• Next is flexibility, being able to see failure as “a way it didn’t work” rather than “I’m a loser.” What you say to yourself is critical when encouraging new ideas and perspectives.
  • Regulating emotions conserves energy and allows your mind to create new perceptions and strategies. The cedar tree didn’t bemoan its fate or curse its bad luck. It depended on a deep inner strength to thrive.

Want to be more resilient? Here are some tips:

  • Accept change as an inevitable part of life. You may not be able to reach some goals you have laid out for a successful life. Life intrudes in strange ways. Accept your situation as it is and move on. Free up energy for productive tasks.
  • Move toward your goals. Develop those realistic results. Ask: “ What’s the one thing I know I can do today that helps me move in the direction I want to go?” Then follow through and do it.
  • Be a detective and find opportunities for self-discovery. The cedar tree didn’t know it could continue to grow offshoots and sprigs. You won’t know the resources you have inside of you until you are challenged to uncover them.
  • Take care of yourself. Pay attention to your own feelings and needs. Fall back on hobbies you enjoy and find relaxing. Exercise on a regular basis and maintain a good eating plan. Remember to breathe deeply. When you take care of yourself, you keep your mind and body primed for more growth.
  • Cultivate a positive outlook. An optimistic mind-set draws a positive picture for the future. As you visualize what you want rather than worrying about what you fear, you will free up creativity and innovation.

After a major setback, you can take the story of the sturdy cedar tree and mold it to your circumstance. You too can develop deep roots of tenacity and use them to propel you forward. Resources, as strength, courage and faith, can work to help you change course in midstream and grow in a different way.

Trees

Enjoying the Little Things . . . on the Mountain

As I went on my walk yesterday, I began to delight in the pleasure of paying attention to trees. So many kinds, shapes and varieties of trees here on the Mountain. I can recognize them by their bark, their leaves, their height. But to really know a tree, I have to watch it closely: where it stands, how it moves, its relationship to other trees.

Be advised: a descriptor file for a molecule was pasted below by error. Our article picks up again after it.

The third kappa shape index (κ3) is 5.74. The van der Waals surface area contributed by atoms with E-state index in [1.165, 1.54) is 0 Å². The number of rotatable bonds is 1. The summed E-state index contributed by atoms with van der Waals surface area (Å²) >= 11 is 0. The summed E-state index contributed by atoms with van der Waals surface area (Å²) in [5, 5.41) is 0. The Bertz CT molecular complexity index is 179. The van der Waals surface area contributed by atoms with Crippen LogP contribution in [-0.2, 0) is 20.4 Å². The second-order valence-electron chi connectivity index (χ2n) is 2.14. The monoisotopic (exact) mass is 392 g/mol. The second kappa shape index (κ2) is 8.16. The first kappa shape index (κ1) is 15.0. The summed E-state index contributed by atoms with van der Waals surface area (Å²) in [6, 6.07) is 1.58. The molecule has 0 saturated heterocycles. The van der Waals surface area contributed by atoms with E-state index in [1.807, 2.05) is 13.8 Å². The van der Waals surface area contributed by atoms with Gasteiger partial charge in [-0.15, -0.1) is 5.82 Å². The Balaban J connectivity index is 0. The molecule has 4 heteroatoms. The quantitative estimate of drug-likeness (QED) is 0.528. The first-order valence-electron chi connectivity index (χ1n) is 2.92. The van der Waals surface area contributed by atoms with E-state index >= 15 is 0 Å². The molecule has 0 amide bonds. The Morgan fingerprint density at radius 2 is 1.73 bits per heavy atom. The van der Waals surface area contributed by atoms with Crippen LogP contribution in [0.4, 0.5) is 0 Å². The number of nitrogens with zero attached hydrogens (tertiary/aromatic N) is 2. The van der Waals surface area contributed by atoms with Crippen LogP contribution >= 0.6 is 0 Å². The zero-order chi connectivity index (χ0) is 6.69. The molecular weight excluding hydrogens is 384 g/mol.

Think about the mighty Ponderosa pine. Tall, with branches clustered toward the top part of the tree. Strong, sturdy branches with flexibility to manage powerful winds. Massive roots anchor the tree firmly into the ground. This infrastructure runs deep to tap nutrients from the belly of the earth. If its bark is thumped or cracked, it quickly grows a new layer to heal that wound, that scrape. Evergreen is the name of this tree, for its needles grow day after day and are constantly replenished. As the old, dead needles drop to the forest floor, they create a soft carpet to insulate the ground below. This begins the cycle of decomposition as bugs and beetles burrow in to break down the load. The roots are able to absorb the nutrients, promoting further growth.

Next is the juniper. Sturdy, hale and hearty, it grows wherever it can get a foothold. Its branches are shorter and stubbier, giving durability a new name. Its shape is like a bush, more rounded to withstand heavy snows and drought. This plant also features buds, complete with yellow pollen in the spring to ensure new beginnings.

And then, there is the aspen tree. The Mountain is gifted with vast stands of aspens. Their gray-white bark is in sharp contrast to the brown of the pine or the juniper. The aspens grow as a community: their root structure supports the entire group. The runners grow out, then pop up to develop into yet another tree. They grow close together, supporting each otherl Interconnected, they nourish the clusterl To me, the aspen is a graceful tree, bending as the wind ruffles the leaves. And those stands of golden leaves in autumn are a sight to behold.

All of these trees weather storms, parasites and insects. They handle droughts, floods, heat and cold every day. And they continue to flourish and grow. Perhaps their bark gets bumped or scraped. They have to have time to grow back together. If attacked by an insect, the trees have to have the time to mend and repair. They can regulate their own resources to heal because that’s Mother Nature’s design.

You also have these resources, these capabilities. Your roots travel deep into your past, bringing experiences you can use to further your forward momentum. Learnings and teachings are gathered from many different situations over the years, providing knowledge and wisdom for growth and development. You, too, can repair and heal. Just as a tree needs time to grow, it needs rest during the winter before spring growth. You also need time to take a break, to take a look at where you have been and savor the moment. Your mind reaches to the sky for inspiration and creativity as your roots reach for nourishment and sustenance. You are in a perfect place to feel your connection with all that’s around you as you live on the mountain. How do you feel as you make your connection with outdoors?